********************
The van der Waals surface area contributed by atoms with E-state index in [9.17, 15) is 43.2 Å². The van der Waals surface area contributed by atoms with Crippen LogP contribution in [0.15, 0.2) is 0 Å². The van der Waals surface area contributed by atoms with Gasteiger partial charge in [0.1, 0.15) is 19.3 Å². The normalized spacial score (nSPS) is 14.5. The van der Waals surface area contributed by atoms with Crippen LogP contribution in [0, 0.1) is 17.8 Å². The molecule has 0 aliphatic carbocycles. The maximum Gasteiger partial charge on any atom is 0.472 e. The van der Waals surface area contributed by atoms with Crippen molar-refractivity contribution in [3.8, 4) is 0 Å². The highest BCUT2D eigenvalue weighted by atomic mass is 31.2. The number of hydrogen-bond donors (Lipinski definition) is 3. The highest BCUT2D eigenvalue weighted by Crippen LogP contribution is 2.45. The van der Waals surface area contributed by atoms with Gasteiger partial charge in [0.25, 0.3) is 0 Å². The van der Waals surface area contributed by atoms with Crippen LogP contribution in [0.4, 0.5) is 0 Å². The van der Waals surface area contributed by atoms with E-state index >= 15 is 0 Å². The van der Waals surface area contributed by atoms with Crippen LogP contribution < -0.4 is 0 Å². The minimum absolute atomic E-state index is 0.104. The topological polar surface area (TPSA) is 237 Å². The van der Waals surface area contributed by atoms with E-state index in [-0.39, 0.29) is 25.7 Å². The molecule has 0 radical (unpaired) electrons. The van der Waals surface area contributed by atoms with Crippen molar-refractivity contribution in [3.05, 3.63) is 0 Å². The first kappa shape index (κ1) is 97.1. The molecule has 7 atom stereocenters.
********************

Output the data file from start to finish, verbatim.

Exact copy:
The van der Waals surface area contributed by atoms with E-state index in [9.17, 15) is 43.2 Å². The van der Waals surface area contributed by atoms with Crippen LogP contribution in [0.15, 0.2) is 0 Å². The van der Waals surface area contributed by atoms with Gasteiger partial charge in [0.1, 0.15) is 19.3 Å². The normalized spacial score (nSPS) is 14.5. The van der Waals surface area contributed by atoms with Crippen LogP contribution in [0, 0.1) is 17.8 Å². The molecule has 0 aliphatic carbocycles. The maximum Gasteiger partial charge on any atom is 0.472 e. The van der Waals surface area contributed by atoms with Crippen molar-refractivity contribution in [3.8, 4) is 0 Å². The highest BCUT2D eigenvalue weighted by atomic mass is 31.2. The number of hydrogen-bond donors (Lipinski definition) is 3. The highest BCUT2D eigenvalue weighted by Crippen LogP contribution is 2.45. The van der Waals surface area contributed by atoms with Gasteiger partial charge in [0.25, 0.3) is 0 Å². The van der Waals surface area contributed by atoms with Crippen LogP contribution in [0.4, 0.5) is 0 Å². The van der Waals surface area contributed by atoms with E-state index >= 15 is 0 Å². The van der Waals surface area contributed by atoms with Crippen LogP contribution < -0.4 is 0 Å². The minimum absolute atomic E-state index is 0.104. The topological polar surface area (TPSA) is 237 Å². The van der Waals surface area contributed by atoms with E-state index in [-0.39, 0.29) is 25.7 Å². The molecule has 0 radical (unpaired) electrons. The van der Waals surface area contributed by atoms with Crippen molar-refractivity contribution in [3.05, 3.63) is 0 Å². The first kappa shape index (κ1) is 97.1. The molecule has 7 atom stereocenters.